Gridiron Glory

September 1, 2005 by  
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Head North Shore football coach David Aymond doesn’t require an internal TiVo device to recount the specifics from that December judgment day at Rice Stadium. Now, more than 18 months removed, he continues to possess total recall. No need to rewind to reacquaint with the colors, the halcyon rush. Each and every particular remains permanently imprinted on his memory bank.

In Texas, football state championships tend to make a lasting impression, especially when the conquering head coach caps his first successful quest for the high school Holy Grail.

“It was a dominate afternoon to finish a magical year,” says Aymond, recalling North Shore’s title-clinching win over The Woodlands in 2003. “It was more than mere talent. That team became more confident and more close-knit with each win. They were on a mission, a crusade; and when they had the opportunity to cash in, to finish an undefeated season, they did.

“There hasn’t been a day since that I haven’t relished in that moment.” Aymond’s Mustangs again appear primed to ride into the championship chase and reclaim the crown that was unceremoniously stripped last season by Spring Westfield in a stunning upset. North Shore’s 26-game streak was not simply snapped; it was spindled and mutilated in a 56-14 second-round stunner. But North Shore doesn’t rebuild, they simply reload. The program has reeled off four consecutive undefeated regular seasons and 49-3 record since 2000. Prior to Aymond seizing the head coaching reins in 1994, the varsity hadn’t made the playoffs in more than 30 years.

Pacing the Mustangs and their usual stable of thoroughbred offensive talent is senior quarterback Terrance Cain who wrestled the starting job away from Kevin Rutland in the spring. Rutland’s game-altering skills have moved to wide receiver. Allen Sims becomes the workhorse in the Mustangs’ backfield. Tight end Earl Mitchell is a crushing blocker. Cornerback and Texas Longhorn commitment Chykie Brown is one of the dynamic defensive talents in the state. If North Shore can avoid the hangover of the worst loss of the Aymond Era, the Mustang machine appears positioned for another roll for playoff riches.

Westfield returns a dozen starters from the team that rocketed last fall from preseason anonymity onto the final 5A stage before falling to Tyler Lee in the Division I title game.

Senior quarterback Pierre Beasley again promises to pull the trigger on a quick strike offense that has the potential to be one of the state’s most balanced and most exciting.

Beasley threw for 1,361 yards and 18 touchdowns in 2004. He is surrounded by a warehouse of weapons with wide receiver and senior tailback Terrance Sweeney, who rocked for 1,400 rushing yards and averaged seven yards a carry last year. The defense is anchored by heavy-hitting strong safety Danny McCray. Westfield’s meteoric rise has covered territory from winless to remarkable. As recently as 1999, the program went 0-10. By the time Corby Meekins took over last year, the foundation for success had been laid by Ron Lynch before he stepped aside. Now, the only way for Meekins to improve in his encore is to win the state title, and that destination will likely include another collision-course encounter with North Shore.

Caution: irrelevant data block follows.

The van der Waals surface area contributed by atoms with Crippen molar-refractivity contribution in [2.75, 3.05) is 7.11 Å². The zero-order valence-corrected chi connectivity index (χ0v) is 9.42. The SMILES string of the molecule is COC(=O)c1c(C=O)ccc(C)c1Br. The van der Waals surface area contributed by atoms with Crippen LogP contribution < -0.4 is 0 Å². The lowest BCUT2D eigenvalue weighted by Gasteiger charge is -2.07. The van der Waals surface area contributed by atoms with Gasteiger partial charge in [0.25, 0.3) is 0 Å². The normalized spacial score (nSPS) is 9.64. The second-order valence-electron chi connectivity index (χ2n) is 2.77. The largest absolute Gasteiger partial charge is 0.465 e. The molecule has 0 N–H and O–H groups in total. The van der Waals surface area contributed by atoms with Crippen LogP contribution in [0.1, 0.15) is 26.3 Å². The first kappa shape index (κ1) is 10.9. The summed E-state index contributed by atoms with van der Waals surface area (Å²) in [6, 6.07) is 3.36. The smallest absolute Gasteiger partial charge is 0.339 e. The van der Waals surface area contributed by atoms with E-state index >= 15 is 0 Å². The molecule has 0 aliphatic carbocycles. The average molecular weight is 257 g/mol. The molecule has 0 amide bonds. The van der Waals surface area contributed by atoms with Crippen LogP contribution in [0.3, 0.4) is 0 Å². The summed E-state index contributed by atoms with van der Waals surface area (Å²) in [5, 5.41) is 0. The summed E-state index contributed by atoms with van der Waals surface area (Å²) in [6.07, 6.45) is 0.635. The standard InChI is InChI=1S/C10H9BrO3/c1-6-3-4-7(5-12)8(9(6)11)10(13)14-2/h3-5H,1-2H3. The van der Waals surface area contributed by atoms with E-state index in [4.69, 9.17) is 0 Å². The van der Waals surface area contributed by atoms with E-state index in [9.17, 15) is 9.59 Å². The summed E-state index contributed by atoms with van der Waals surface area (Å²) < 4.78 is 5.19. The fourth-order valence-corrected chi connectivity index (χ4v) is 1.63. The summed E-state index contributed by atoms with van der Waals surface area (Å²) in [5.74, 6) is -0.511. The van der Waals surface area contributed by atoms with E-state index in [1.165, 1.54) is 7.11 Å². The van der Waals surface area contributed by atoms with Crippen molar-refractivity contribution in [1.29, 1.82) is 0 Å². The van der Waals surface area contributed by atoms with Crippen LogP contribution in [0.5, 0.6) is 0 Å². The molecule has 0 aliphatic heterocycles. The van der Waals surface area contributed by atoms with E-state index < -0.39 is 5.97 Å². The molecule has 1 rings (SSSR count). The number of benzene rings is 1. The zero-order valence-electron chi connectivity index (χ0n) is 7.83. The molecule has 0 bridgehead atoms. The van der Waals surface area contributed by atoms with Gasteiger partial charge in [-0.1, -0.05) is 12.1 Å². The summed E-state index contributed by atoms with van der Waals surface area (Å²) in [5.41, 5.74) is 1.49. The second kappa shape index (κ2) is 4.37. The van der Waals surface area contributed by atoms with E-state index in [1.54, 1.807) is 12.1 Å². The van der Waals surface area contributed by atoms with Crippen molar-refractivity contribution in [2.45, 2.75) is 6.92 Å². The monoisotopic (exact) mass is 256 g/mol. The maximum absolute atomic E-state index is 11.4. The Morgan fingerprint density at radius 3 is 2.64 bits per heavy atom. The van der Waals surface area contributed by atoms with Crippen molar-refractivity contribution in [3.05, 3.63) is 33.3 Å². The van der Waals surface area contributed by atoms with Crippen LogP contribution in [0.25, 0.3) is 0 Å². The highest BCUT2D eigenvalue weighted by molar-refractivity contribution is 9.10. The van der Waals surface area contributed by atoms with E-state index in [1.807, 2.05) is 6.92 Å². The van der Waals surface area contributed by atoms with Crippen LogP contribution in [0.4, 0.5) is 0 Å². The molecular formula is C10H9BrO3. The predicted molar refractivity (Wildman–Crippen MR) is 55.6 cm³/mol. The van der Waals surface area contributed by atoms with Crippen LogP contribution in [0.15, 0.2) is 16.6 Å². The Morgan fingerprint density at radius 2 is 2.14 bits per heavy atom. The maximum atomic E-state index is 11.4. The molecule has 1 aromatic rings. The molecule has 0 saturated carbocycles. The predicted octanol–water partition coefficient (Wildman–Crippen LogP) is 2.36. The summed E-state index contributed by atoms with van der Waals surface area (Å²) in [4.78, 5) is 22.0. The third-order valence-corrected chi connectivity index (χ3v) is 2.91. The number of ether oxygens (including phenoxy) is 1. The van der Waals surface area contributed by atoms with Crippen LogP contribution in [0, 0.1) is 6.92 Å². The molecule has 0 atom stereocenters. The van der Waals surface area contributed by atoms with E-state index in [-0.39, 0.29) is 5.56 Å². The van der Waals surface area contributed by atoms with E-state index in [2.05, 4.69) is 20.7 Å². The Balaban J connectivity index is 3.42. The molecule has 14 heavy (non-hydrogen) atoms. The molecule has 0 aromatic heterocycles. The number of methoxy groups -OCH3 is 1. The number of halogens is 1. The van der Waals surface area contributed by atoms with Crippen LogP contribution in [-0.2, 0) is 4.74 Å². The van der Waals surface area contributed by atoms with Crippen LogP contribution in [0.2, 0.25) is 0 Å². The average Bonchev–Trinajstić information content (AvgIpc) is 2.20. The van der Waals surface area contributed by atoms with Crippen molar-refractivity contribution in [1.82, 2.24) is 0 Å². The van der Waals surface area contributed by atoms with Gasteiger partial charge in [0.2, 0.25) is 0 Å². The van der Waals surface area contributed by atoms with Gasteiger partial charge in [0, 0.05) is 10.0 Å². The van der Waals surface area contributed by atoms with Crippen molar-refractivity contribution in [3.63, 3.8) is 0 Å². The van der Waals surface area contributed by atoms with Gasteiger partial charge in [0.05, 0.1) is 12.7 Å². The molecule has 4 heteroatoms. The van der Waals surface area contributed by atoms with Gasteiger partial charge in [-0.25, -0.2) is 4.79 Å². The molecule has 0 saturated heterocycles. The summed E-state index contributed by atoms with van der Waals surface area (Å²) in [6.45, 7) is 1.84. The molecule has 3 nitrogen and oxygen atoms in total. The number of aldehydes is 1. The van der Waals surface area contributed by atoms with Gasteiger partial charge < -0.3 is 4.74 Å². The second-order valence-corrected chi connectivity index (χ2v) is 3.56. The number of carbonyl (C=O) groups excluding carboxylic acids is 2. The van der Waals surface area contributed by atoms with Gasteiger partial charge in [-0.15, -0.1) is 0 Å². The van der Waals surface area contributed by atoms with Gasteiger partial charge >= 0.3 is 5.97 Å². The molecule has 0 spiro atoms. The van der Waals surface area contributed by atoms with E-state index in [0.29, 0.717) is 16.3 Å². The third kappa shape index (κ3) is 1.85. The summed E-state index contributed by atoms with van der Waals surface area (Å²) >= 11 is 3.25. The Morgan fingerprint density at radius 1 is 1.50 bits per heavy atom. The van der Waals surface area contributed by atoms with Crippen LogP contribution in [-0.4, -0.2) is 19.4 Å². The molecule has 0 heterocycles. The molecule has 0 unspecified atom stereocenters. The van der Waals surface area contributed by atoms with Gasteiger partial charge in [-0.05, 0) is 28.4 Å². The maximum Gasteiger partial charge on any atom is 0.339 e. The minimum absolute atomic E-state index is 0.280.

Katy and The Woodlands represent two traditional powers that have not merely survived recent head coaching changes, but continued to thrive.

Last season, Katy’s Gary Joseph had the unenviable task of succeeding longtime Coach Mike Johnson, following the Tigers’ third 5A state title. Joseph debuted with 12 wins, two losses (by a combined three points) and a deep run into the playoffs. For his second go-round, Joseph will rely on talent and depth in the trenches – three starters return in the offensive line and all five in the defensive front. Senior Andy Dalton is a first-time full-time starter at quarterback (although he’s seen extensive playing time), and mighty running back Brandon King is a big-time game breaker housed in a compact 5-foot-8-inch package.

At The Woodlands, Mark Schmid broke the cardinal rule of coaching – replacing the legend, rather than replacing the replacement for the legend. In his first season, Schmid didn’t make people forget Weldon Willig, but he did make sure the winning didn’t stop simply because Willig had retired. And there’s no reason to think the Highlanders won’t improve on eight wins and a second round playoff spot. The chief reason is senior receiver Kyle Drabek, the son of former Astros all-star pitcher, Doug Drabek. The younger Drabek is regarded by many major league scouts as the nation’s No. 1-rated baseball prospect in his class. And Drabek does serious damage in his second sport as well – a second team all-state wide out, after grabbing 1,000 yards worth of passes and 12 touchdowns. And he averaged 41 yards per punt. No matter who emerges as Highlanders slinger, he’ll know where to fling the ball.

Schmid will learn quickly if his Highlanders will be living on high ground in his second season. There’s the daunting task of an opening date with Katy at Reliant Stadium – and later, a stare-down with North Shore before district play arrives. In the 4A ranks, La Marque is the preseason favorite for a second state title in three years. Following in the shadows of their 2003 triple overtime thriller that cemented the Division II championship are a Cougar threesome as lethal as any in the state. Quarterback L.J. Castile, wide receiver Jared Perry and running back J.J. Mullins combined for more than 4,000 yards of offense last year. And La Marque seems to have rediscovered their swagger after that mind-numbing stretch of six consecutive state final appearances from ’93-’98. H

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